As aging progresses, the turnover rate of the epidermis decreases. This process is associated with a decrease in the proliferative capacity of epidermal cells and a failure in differentiation control. As a result, the turnover rate of the epidermis and the stratum corneum slows down, leading to the formation of a lower-quality stratum corneum and a reduction in moisture content.
Moreover, the barrier function also diminishes. The decreased turnover delays the expulsion of melanin, becoming a factor in photoaging symptoms such as certain age spots.
During wound healing, stem cells with the abilities to move, proliferate, and differentiate migrate to the damaged area, regenerating the stratum corneum. Stimuli such as trauma or DNA damage promote pigment regeneration by causing stem cells to differentiate into melanocyte precursor cells migrating from the hair follicles.
In mouse epidermis, there have been reports suggesting that the basement membrane space formed after the differentiation of epidermal cells stimulates stem cell proliferation and promotes epidermal turnover.
Epidermal stem cells include interfollicular epidermal stem cells involved in epidermal turnover, hair follicle stem cells that supply cells to the entire hair follicle and participate in damaged epidermis repair, pigment stem cells that are melanocyte precursor cells, dermal stem cells, and mesenchymal stem cells involved in epidermal repair and regeneration.
These stem cells accumulate at the damaged site through various mediators caused by physiological epidermal layer turnover, UV stimulation, oxidative stress, and DNA damage, and are involved in tissue regeneration.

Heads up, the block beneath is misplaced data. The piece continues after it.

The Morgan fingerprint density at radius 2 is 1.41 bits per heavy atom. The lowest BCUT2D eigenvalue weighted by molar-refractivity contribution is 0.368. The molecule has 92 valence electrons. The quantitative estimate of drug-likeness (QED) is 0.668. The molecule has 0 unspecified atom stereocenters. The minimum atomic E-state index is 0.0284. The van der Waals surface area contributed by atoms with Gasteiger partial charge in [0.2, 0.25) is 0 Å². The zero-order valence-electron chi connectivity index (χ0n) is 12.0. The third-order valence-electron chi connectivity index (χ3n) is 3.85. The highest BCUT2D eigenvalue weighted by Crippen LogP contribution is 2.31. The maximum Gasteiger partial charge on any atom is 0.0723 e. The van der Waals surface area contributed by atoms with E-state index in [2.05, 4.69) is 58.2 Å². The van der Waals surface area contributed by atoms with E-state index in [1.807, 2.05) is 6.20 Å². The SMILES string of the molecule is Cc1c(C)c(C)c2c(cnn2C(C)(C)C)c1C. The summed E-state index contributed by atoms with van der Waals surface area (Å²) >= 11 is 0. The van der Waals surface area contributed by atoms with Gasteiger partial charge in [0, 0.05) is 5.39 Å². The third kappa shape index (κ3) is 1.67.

Recently, it has been reported that mesenchymal stem cells and MUSE cells enhance the proliferative capacity and oxidative stress resistance of melanocytes at the damaged site by coexisting with them.
The decline in the turnover rate of the epidermis with aging is believed to be related to the aging of epidermal stem cells. Recent research suggests that there is a depletion of stem cells with aging.
Aging is believed to lead to the thinning of the epidermal layer and the thickening of the stratum corneum due to the decreased production of collagen and integrins. Such age-related changes in epidermal stem cells, combined with the effects of ultraviolet rays, are believed to cause photoaging phenomena such as age spots and actinic keratosis.
Dr. Munenori Matsuzawa, Chief Medical Officer, Aoyama Medical Clinic.
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